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"Bonne journée" & "Bonne soirée"

I'm just curious, and not sure if it comes up at all in Duolingo or not, but.. why is it "Bonne journée" & "Bonne soirée" instead of "Bon jour" and "Bon soir"??

July 13, 2017



The difference between jour and journée, and between soir and soirée, is difficult to convey, but here's my attempt: jour refers strictly to a 24-hour period of time, whereas journée is more like the totality of what one's experiences and actions within that period of time.

It's like when a guy comes home from work and announces, "boy, what a day!" When he says "day", is he indicating that the inexorable passage of time - le jour - was particularly extraordinary? Probably not. More likely, he's referring to the combination of the commute, his idiotic boss, the tedium of the work, the quirky coworkers, and so on and so forth, that when put all together constitute "the day" - la journée.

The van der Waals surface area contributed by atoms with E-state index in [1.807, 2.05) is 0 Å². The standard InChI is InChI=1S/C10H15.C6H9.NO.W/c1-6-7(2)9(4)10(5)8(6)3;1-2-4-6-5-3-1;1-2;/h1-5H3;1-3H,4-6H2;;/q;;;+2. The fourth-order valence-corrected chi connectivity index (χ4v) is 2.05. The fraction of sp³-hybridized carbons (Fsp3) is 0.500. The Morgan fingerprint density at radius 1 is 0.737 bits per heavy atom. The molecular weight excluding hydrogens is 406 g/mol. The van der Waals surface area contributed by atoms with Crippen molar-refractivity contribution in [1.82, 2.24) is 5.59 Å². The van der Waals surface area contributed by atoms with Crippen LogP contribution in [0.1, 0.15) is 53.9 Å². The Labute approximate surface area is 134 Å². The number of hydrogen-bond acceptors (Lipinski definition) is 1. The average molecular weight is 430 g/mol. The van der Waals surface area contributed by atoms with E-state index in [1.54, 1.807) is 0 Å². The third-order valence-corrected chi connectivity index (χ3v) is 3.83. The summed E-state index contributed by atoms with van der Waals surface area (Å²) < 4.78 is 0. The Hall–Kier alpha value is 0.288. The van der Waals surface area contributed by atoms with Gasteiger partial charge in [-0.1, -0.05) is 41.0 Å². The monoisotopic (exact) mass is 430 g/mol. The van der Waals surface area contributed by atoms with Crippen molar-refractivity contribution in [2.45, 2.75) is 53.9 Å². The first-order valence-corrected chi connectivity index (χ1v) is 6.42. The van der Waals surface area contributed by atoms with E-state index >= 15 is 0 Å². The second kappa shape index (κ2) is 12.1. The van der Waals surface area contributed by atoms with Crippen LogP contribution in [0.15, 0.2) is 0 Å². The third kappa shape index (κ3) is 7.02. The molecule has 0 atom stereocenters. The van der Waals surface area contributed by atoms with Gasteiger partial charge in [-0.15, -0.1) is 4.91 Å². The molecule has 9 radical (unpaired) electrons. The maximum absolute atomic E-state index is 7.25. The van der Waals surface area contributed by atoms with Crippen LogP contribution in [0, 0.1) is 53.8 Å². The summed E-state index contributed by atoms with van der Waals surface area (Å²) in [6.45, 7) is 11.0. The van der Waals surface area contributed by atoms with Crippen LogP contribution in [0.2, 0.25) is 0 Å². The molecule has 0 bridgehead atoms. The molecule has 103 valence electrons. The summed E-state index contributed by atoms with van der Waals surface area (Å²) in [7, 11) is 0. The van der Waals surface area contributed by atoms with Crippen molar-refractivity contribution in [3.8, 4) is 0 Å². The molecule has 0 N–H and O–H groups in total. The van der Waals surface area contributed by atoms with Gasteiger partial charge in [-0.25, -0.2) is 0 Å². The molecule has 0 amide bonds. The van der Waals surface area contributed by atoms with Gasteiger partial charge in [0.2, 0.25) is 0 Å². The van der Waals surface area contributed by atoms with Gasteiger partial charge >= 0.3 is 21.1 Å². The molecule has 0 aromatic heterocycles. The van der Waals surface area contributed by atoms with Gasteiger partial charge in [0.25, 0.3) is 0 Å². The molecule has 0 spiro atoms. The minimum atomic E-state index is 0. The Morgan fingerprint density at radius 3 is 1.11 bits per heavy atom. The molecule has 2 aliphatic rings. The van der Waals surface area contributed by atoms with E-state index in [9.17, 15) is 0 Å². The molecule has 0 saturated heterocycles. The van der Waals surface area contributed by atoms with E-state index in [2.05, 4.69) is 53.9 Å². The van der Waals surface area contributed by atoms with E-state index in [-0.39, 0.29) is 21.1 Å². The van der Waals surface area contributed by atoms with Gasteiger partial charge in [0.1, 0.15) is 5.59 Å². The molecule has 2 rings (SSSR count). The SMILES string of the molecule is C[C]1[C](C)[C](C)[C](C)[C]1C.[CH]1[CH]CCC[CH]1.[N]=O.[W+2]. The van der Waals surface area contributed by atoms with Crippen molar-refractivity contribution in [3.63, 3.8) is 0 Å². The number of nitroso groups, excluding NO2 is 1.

Same situation with le soir and la soirée. Le soir is the period of time when the sun has set, is setting, is about to set, etc. The point is, it's just a time period. La soirée is what you did with that period of time - like going out to eat and then hitting the dance club. If those still exist.


we say both, the issue is not the meaning, the issue is just the 'usage' (how and when used]. If you question is when it is used, then the masculine Bonjour (attached) and Bonsoir, when you arrive to greet someone (like Hello) and the feminine when you leave and wish a good continuation (although bonsoir can be used when you leave to go to bed but thats for another day). It is attached though and not Bon Soir... and just usage so both can be used grammatically.


Bonjour = Good morning / hello

Bonsoir = Good evening / night

Bonne journée = Have a good day

Bonne soirée = Have a good evening

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